Osteoarthritis of the Hip

Like other joints that carry your weight, your hips may be at risk for "wear and tear" arthritis (osteoarthritis), the most common form of the disease. The smooth and glistening covering (articular cartilage) on the ends of your bones that helps your hip joint glide may wear thin. Your first sign may be a bit of discomfort and stiffness in your groin, buttock or thigh when you wake up in the morning. The pain flares when you're active and gets better when you rest.

If you don't get treatment for osteoarthritis of the hip, the condition keeps getting worse until resting no longer relieves your pain. The hip joint gets stiff and inflamed. Bone spurs might build up at the edges of the joint. When the cartilage wears away completely, bones rub directly against each other. This makes it very painful for you to move. You may lose the ability to rotate, flex or extend your hip. If you become less active to avoid the pain the muscles controlling your joint get weak, and you may start to limp.

About 10 million Americans reported having been diagnosed with osteoarthritis. You're more likely to get it if you have a family history of the disease. You're also at risk if you are elderly, obese or have an injury that puts stress on your hip cartilage. You can get osteoarthritis if you don't have any risk factors. See your doctor as soon as possible if you think you may have it.

Evaluation

While you cannot reverse the effects of osteoarthritis, early non-surgical treatment may help you avoid a lot of pain and disability and slow progression of the disease. Surgery can help you if your condition is already severe. You doctor will determine how much the disease has progressed. Describe your symptoms and when they began. Your doctor may rotate, flex and extend your hips to check for pain. He or she may want you to walk or stand on one leg to see how your hips line up. Both hips will probably be X-rayed to check if hip joint space has changed, and if you have developed bone spurs or other abnormalities.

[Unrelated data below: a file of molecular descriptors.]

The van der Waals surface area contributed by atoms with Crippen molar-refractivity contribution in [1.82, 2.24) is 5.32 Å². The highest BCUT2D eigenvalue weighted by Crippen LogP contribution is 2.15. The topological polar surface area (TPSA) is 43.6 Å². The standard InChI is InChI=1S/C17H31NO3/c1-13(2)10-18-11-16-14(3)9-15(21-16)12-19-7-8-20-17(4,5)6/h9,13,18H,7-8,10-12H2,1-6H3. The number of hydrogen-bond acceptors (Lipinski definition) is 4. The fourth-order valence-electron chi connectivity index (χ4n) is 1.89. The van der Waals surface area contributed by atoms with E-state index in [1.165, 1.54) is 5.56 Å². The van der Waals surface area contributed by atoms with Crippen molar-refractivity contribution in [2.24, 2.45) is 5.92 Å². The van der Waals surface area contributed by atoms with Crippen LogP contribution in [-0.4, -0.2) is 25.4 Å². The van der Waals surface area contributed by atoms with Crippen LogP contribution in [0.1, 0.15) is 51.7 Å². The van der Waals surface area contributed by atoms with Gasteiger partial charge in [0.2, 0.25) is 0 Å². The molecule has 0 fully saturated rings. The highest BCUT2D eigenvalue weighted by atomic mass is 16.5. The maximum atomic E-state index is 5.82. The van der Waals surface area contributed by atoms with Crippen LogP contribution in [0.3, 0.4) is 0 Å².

Non-surgical Treatment

If you have early stages of osteoarthritis of the hip, the first treatment may be:

  • Rest your hip from overuse.
  • Follow a physical therapy program of gentle, regular exercise like swimming, water aerobics or cycling to keep your joint functioning and improve its strength and range of motion.
  • Use non-steroidal anti-inflammatory medications like ibuprofen for pain.
  • Get enough sleep each night.

You may need to lose weight if you are overweight. As the disease progresses, you may need to use a cane.

Total Hip Replacement Surgery

If you have later stages of osteoarthritis, your hip joint hurts when you rest at night and/or your hip is severely deformed, your doctor may recommend total hip replacement surgery (arthroplasty). You will get a two-piece ball and socket replacement for your hip joint. This will cure your pain and improve your ability to walk. You may need crutches or a walker for awhile after surgery. Rehabilitation is important to restore your hip's flexibility and work your muscles back into shape.

Reproduced with permission Fischer S., (interim ed): Your Orthopaedic Connection. Rosemont, Illinois. Copyright American Academy of Orthopaedic Surgeons.